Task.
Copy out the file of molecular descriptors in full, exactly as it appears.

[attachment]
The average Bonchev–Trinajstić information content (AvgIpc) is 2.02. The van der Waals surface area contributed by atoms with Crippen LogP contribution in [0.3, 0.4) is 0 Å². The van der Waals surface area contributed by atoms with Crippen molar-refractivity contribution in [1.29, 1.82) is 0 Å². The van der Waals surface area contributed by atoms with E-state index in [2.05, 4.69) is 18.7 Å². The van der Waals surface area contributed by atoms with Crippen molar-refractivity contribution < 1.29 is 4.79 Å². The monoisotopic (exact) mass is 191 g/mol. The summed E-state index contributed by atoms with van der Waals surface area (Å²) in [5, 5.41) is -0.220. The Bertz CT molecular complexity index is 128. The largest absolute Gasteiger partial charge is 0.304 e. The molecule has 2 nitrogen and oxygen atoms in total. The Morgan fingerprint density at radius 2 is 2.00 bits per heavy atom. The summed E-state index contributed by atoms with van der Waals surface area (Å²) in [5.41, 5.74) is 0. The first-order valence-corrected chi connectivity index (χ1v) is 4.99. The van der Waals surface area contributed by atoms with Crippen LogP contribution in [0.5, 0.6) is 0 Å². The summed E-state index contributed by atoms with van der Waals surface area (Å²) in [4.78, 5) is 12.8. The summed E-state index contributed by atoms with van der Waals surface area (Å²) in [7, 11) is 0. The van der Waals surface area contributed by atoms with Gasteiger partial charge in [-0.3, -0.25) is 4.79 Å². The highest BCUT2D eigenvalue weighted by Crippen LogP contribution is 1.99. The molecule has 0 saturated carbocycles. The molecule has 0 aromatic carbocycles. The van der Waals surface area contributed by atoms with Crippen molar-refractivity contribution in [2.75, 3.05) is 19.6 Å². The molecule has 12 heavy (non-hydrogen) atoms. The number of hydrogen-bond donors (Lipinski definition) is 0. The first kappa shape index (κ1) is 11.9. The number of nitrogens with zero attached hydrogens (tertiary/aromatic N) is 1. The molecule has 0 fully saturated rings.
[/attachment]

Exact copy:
The average Bonchev–Trinajstić information content (AvgIpc) is 2.02. The van der Waals surface area contributed by atoms with Crippen LogP contribution in [0.3, 0.4) is 0 Å². The van der Waals surface area contributed by atoms with Crippen molar-refractivity contribution in [1.29, 1.82) is 0 Å². The van der Waals surface area contributed by atoms with E-state index in [2.05, 4.69) is 18.7 Å². The van der Waals surface area contributed by atoms with Crippen molar-refractivity contribution < 1.29 is 4.79 Å². The monoisotopic (exact) mass is 191 g/mol. The summed E-state index contributed by atoms with van der Waals surface area (Å²) in [5, 5.41) is -0.220. The Bertz CT molecular complexity index is 128. The largest absolute Gasteiger partial charge is 0.304 e. The molecule has 2 nitrogen and oxygen atoms in total. The Morgan fingerprint density at radius 2 is 2.00 bits per heavy atom. The summed E-state index contributed by atoms with van der Waals surface area (Å²) in [5.41, 5.74) is 0. The first-order valence-corrected chi connectivity index (χ1v) is 4.99. The van der Waals surface area contributed by atoms with Crippen LogP contribution in [0.5, 0.6) is 0 Å². The summed E-state index contributed by atoms with van der Waals surface area (Å²) in [4.78, 5) is 12.8. The summed E-state index contributed by atoms with van der Waals surface area (Å²) in [7, 11) is 0. The van der Waals surface area contributed by atoms with Gasteiger partial charge in [-0.3, -0.25) is 4.79 Å². The highest BCUT2D eigenvalue weighted by Crippen LogP contribution is 1.99. The molecule has 0 saturated carbocycles. The molecule has 0 aromatic carbocycles. The van der Waals surface area contributed by atoms with Crippen molar-refractivity contribution in [2.75, 3.05) is 19.6 Å². The molecule has 12 heavy (non-hydrogen) atoms. The number of hydrogen-bond donors (Lipinski definition) is 0. The first kappa shape index (κ1) is 11.9. The number of nitrogens with zero attached hydrogens (tertiary/aromatic N) is 1. The molecule has 0 fully saturated rings.